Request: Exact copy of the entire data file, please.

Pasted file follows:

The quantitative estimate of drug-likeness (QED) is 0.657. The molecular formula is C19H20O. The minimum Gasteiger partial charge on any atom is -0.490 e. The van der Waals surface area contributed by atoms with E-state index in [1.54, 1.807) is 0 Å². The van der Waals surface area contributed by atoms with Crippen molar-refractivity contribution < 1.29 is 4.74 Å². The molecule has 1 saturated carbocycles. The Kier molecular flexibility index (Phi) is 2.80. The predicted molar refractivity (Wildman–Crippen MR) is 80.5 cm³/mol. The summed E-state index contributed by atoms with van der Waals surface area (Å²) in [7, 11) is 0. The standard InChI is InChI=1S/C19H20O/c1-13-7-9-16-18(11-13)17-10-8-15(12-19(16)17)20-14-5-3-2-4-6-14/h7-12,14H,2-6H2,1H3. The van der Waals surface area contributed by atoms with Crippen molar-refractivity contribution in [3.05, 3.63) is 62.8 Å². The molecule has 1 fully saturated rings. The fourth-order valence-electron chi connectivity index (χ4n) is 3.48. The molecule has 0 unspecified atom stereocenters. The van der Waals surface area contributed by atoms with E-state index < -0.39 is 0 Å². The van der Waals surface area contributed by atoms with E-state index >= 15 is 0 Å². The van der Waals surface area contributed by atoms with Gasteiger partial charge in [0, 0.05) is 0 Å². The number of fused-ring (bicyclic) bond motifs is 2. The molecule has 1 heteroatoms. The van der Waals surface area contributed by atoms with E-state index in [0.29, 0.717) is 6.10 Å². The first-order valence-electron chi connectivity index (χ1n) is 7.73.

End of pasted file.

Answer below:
The quantitative estimate of drug-likeness (QED) is 0.657. The molecular formula is C19H20O. The minimum Gasteiger partial charge on any atom is -0.490 e. The van der Waals surface area contributed by atoms with E-state index in [1.54, 1.807) is 0 Å². The van der Waals surface area contributed by atoms with Crippen molar-refractivity contribution < 1.29 is 4.74 Å². The molecule has 1 saturated carbocycles. The Kier molecular flexibility index (Phi) is 2.80. The predicted molar refractivity (Wildman–Crippen MR) is 80.5 cm³/mol. The summed E-state index contributed by atoms with van der Waals surface area (Å²) in [7, 11) is 0. The standard InChI is InChI=1S/C19H20O/c1-13-7-9-16-18(11-13)17-10-8-15(12-19(16)17)20-14-5-3-2-4-6-14/h7-12,14H,2-6H2,1H3. The van der Waals surface area contributed by atoms with Crippen molar-refractivity contribution in [3.05, 3.63) is 62.8 Å². The molecule has 1 fully saturated rings. The fourth-order valence-electron chi connectivity index (χ4n) is 3.48. The molecule has 0 unspecified atom stereocenters. The van der Waals surface area contributed by atoms with E-state index < -0.39 is 0 Å². The van der Waals surface area contributed by atoms with E-state index >= 15 is 0 Å². The van der Waals surface area contributed by atoms with Gasteiger partial charge in [0, 0.05) is 0 Å². The number of fused-ring (bicyclic) bond motifs is 2. The molecule has 1 heteroatoms. The van der Waals surface area contributed by atoms with E-state index in [0.29, 0.717) is 6.10 Å². The first-order valence-electron chi connectivity index (χ1n) is 7.73.